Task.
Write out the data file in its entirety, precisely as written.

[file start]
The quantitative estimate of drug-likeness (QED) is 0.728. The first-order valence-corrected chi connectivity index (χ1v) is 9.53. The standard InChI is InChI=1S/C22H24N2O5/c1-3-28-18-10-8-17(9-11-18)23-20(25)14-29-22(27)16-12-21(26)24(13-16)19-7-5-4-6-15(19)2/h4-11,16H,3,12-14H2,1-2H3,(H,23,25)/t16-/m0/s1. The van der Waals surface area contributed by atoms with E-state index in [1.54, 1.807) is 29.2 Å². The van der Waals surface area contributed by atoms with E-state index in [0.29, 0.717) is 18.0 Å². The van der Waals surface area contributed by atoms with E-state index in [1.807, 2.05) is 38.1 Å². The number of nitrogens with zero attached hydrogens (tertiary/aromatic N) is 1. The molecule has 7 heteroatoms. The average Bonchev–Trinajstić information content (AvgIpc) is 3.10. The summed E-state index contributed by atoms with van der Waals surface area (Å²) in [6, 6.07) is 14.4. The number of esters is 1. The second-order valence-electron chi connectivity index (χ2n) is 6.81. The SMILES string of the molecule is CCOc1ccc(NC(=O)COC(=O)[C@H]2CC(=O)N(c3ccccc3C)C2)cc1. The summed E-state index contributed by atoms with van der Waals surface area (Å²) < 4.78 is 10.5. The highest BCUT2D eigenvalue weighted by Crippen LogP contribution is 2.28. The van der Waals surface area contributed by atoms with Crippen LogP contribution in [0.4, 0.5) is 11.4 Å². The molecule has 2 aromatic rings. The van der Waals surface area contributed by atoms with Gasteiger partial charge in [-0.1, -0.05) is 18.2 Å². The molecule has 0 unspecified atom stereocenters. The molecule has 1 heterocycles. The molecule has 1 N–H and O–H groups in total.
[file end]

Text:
The quantitative estimate of drug-likeness (QED) is 0.728. The first-order valence-corrected chi connectivity index (χ1v) is 9.53. The standard InChI is InChI=1S/C22H24N2O5/c1-3-28-18-10-8-17(9-11-18)23-20(25)14-29-22(27)16-12-21(26)24(13-16)19-7-5-4-6-15(19)2/h4-11,16H,3,12-14H2,1-2H3,(H,23,25)/t16-/m0/s1. The van der Waals surface area contributed by atoms with E-state index in [1.54, 1.807) is 29.2 Å². The van der Waals surface area contributed by atoms with E-state index in [0.29, 0.717) is 18.0 Å². The van der Waals surface area contributed by atoms with E-state index in [1.807, 2.05) is 38.1 Å². The number of nitrogens with zero attached hydrogens (tertiary/aromatic N) is 1. The molecule has 7 heteroatoms. The average Bonchev–Trinajstić information content (AvgIpc) is 3.10. The summed E-state index contributed by atoms with van der Waals surface area (Å²) in [6, 6.07) is 14.4. The number of esters is 1. The second-order valence-electron chi connectivity index (χ2n) is 6.81. The SMILES string of the molecule is CCOc1ccc(NC(=O)COC(=O)[C@H]2CC(=O)N(c3ccccc3C)C2)cc1. The summed E-state index contributed by atoms with van der Waals surface area (Å²) < 4.78 is 10.5. The highest BCUT2D eigenvalue weighted by Crippen LogP contribution is 2.28. The van der Waals surface area contributed by atoms with Crippen LogP contribution in [0.4, 0.5) is 11.4 Å². The molecule has 2 aromatic rings. The van der Waals surface area contributed by atoms with Gasteiger partial charge in [-0.1, -0.05) is 18.2 Å². The molecule has 0 unspecified atom stereocenters. The molecule has 1 heterocycles. The molecule has 1 N–H and O–H groups in total.